Case for the defense

Arguing for God's existence
The current spate of atheist, antitheist and antireligious books has made me ask myself whether I ought to be working, strictly pro bono, for the defense. Fortunately there are a host of reasonable and well-spoken public intellectuals like Alister McGrath, Keith Ward and John Haldane who are willing to undertake this tedious but necessary job.

To counteract the charge that “religion poisons everything” shouldn’t be too difficult. All that’s needed is to identify something that religion hasn’t poisoned. There might even be two or three such things. Once we begin to take notice, more and more unpoisoned things will come into view, until it looks as if health and wholesomeness are running riot under religion’s baleful watch. If we’ve read our Blake, we may be wondering why “the priests of the raven of dawn” aren’t doing a better job of cursing the sons of joy.

More challenging is to provide sound arguments for the existence of God. I used to be better at this when I was younger. Long years spent seeing the world in the light of belief in God make it difficult to step back and pick out specific features of the world that make for rationally justified conviction. The project of amassing evidence in God’s favor is, moreover, dismally unequal to the mystery that one means to represent. Yet it’s reasonable to hope that we can supply reasons for our hope (see 1 Peter 3:15). A believer ought to expect to find some congruity between the mind God made and the world God made. Sheer ungrounded fideism (“faith-ism”) fails, whether despairingly or ungratefully, to acknowledge this congruity.

But is it likely, you ask, that any of the theistic arguments, which have been weighed and found wanting time and time again, will win the latest round of debates? Probably not, if taken in isolation. Theistic arguments are like icebergs; the most interesting reasoning is submerged. One can debate pros and cons out of context, but it’s more rewarding to trace each argument back to its source, discover the total vision of which it is an outcropping and, where possible, meet the author face to face.

Take Anselm of Canterbury, the 11th-century Benedictine who begins his argument (later called “ontological”) by asking God to supply the argument for God’s own existence. I’m quite sure Anselm saw the humor in this. The genuinely funny predicament we are in is that we can’t even begin to seek God unless God, who “dwells in inaccessible light,” is somehow present. Philosophers call this the “paradox of inquiry.” From our understanding of God as “something than which nothing greater can be conceived,” Anselm teases out the implication that it is unthinkable for such a being not to exist. The recursive ingenuity of the argument prompted Bertrand Russell, acting on one of his better impulses, to throw a tin of tobacco into the air and cry, “Great God in Boots!—the ontological argument is sound!” For Russell it was a passing flirtation, but for others Anselm’s argument retains its charms. Anselm may be wrong, but he isn’t stupid. His argument has played a significant part in the current renaissance of philosophy of religion. To those who study the argument in the context of the prayer-poem in which it appears, moreover, it reveals itself as a profound, meditative ascent guided by a monastic understanding of the intellectual love of God and a Platonic understanding of the metaphysics of being.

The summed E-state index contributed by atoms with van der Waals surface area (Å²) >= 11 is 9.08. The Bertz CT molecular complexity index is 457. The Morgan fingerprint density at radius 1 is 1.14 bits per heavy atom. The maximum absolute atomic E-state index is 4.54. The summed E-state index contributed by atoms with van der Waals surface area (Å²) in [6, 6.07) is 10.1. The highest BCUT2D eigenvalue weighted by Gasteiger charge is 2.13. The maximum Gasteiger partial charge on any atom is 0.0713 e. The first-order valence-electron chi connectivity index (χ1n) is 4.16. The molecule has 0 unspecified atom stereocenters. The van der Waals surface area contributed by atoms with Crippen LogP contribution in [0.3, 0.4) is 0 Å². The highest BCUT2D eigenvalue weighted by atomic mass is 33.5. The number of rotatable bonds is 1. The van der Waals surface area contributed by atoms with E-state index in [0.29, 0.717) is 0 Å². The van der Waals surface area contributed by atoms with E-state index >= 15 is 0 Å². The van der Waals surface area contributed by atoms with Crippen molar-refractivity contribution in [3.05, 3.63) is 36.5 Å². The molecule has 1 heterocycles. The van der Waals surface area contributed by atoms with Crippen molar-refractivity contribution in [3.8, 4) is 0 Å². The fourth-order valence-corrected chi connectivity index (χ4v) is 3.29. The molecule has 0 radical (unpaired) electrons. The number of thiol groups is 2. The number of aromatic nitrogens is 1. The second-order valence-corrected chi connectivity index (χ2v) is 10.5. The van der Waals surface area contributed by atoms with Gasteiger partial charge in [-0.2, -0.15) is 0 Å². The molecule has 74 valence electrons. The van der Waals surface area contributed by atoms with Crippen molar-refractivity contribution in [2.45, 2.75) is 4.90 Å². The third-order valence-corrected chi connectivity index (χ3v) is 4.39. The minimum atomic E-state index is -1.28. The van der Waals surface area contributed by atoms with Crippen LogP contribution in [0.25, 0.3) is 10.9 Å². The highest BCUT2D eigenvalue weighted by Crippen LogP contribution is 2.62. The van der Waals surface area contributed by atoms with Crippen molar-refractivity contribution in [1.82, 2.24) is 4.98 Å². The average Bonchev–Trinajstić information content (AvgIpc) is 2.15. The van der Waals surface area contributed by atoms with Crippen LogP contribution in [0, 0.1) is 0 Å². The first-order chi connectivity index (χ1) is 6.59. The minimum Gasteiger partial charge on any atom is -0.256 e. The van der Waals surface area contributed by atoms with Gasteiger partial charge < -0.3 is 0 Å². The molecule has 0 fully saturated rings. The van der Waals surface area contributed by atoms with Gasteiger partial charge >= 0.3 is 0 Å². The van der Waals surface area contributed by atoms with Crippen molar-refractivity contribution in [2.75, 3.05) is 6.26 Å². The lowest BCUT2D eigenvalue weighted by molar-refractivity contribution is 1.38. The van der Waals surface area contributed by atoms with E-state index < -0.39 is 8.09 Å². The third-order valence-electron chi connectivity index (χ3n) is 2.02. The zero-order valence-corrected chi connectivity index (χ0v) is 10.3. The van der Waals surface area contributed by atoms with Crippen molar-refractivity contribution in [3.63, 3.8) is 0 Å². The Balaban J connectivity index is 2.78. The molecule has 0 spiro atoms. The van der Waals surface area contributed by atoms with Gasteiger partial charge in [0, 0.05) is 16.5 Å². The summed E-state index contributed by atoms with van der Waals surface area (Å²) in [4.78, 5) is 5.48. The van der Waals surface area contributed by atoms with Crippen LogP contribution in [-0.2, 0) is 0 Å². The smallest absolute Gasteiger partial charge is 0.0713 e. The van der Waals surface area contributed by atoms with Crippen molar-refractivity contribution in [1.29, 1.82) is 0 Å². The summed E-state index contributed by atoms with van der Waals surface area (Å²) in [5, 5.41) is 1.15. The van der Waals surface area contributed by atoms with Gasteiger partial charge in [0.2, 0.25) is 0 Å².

The “five ways” that Thomas Aquinas proposes to argue for God’s existence used to be read as five planks (some sturdier than others, all dry as dust) in a Deist platform; read in the context of his great Summa Theologica, however, they are more like five rungs in Jacob’s ladder, for they appear only after he has established a starting point in sacra doctrina founded on God’s self-revelation, and they anticipate by their very incompleteness a future fulfillment in the deifying vision of God.

The older design arguments which focus on nature’s orderly adaptations, and the newer design arguments which highlight the improbability of intelligent life, have evocative power but can’t by themselves solve the problem of evil, answer our questions about causality or generate a theology of nature. One thing proven by the long history of design arguments, one continuously impressive fact, is the human capacity for analogical thinking: the manifold and tireless inventiveness with which humans have found order in the strangeness of the world and strangeness in its order.

Or consider C. S. Lewis. His three main theistic arguments—from moral law, desire and reason—recapitulate the plan of Surprised by Joy, in which he portrays himself as haunted by conscience, hunted down by the God who instills transcendent longing, and determined to make sense of it all by argumentative reason. None of Lewis’s arguments may be entirely convincing on its own, though each has its skillful defenders. One could also argue from absence of desire, moral lawlessness and irrationality to the need for grace.

Thus the paradox of inquiry overshadows the whole enterprise. “I believe in design because I believe in God,” John Henry Newman said, “not in a God because I see design.” Taken singly the arguments for God’s existence may be no more than suggestive. Taken together, in the context of Christian life, they form a well-lit trail for following reason to its source and fulfillment in the Logos.

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